antiviral medications, H1N1, immunization, influenza A



  1. Kapustin, Jane Faith PhD, BC-ADM, CRNP, FAANP


The 2011-2012 season will hit while the United States is still recovering from the 2009-2010 novel H1N1 pandemic. Signs and symptoms, high-risk groups, immunization recommendations, and the latest guidelines from the CDC are reviewed.


Article Content

After coming home from school early due to complaints of headache, sore throat, and fever, 6-year-old SR appears sleepy and her face is flushed. She has not eaten all day and is afraid she will vomit in the car. After getting in bed, she falls fast asleep but her mother is uneasy about her daughter's appearance and behavior. Usually vivacious SR now looks lethargic and is very quiet. Her breathing is labored and she sounds like she is wheezing slightly.

Figure. No caption a... - Click to enlarge in new windowFigure. No caption available.

Normally, SR is healthy, although she does experience mild upper respiratory infections several times per year. She has a history of mild asthma, requiring occasional use of a rescue inhaler when she develops a respiratory infection.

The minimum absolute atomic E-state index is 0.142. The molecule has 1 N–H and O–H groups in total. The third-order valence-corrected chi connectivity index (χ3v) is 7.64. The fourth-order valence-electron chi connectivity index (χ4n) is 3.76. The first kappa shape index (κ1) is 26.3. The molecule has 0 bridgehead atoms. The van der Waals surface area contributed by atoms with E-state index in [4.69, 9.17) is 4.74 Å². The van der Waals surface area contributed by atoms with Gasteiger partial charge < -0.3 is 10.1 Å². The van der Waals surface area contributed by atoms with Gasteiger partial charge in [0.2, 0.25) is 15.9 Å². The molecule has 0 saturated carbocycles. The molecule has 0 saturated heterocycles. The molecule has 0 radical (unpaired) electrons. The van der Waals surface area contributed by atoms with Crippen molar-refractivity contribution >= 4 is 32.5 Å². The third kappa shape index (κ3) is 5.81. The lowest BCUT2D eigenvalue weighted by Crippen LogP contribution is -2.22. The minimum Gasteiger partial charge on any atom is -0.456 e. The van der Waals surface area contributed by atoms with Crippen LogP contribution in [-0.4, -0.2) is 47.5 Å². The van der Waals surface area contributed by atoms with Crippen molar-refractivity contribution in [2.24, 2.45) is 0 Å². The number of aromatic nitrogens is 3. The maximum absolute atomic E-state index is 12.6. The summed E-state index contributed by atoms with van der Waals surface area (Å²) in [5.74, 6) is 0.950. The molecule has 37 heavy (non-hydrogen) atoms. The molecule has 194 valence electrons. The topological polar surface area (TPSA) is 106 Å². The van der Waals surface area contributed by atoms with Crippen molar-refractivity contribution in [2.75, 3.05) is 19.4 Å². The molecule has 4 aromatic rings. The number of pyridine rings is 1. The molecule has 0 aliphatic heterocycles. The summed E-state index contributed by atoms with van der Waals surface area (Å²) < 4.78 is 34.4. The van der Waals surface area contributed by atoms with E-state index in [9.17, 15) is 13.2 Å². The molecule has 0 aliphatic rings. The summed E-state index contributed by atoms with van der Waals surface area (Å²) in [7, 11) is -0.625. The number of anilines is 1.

By supper time, SR's mother has trouble waking her up and she notes that her fever is 104[degrees]F (40[degrees]C)-higher now in spite of taking acetaminophen several hours ago. She is now coughing continuously, wheezing, and seems unable to catch her breath. Her mother takes her to the closest ED for evaluation.


In the ED, SR's oxygen saturation is only 84% and her nail beds appear bluish. She is wheezing audibly, and her rapid antigen test for influenza A is positive. Arterial blood gases on 100% non-rebreather mask reveal mild hypoxemia and hypercapnia, and her chest X-ray shows bilateral pleural effusions and suspicious infiltrate in the right lower lobe. She is started on I.V. antibiotics and antiviral medication, given frequent nebulizer treatments, and finally admitted to the pediatric ICU for close observation with the diagnosis of H1N1 influenza with pneumonia. Following 5 days of I.V. fluids, antibiotics, oxygen, nebulizer treatments, and antipyretics, SR is finally transferred out of ICU and eventually recovers well enough to return home. The discharging nurse advised her mother to get the influenza vaccine for SR annually in the future.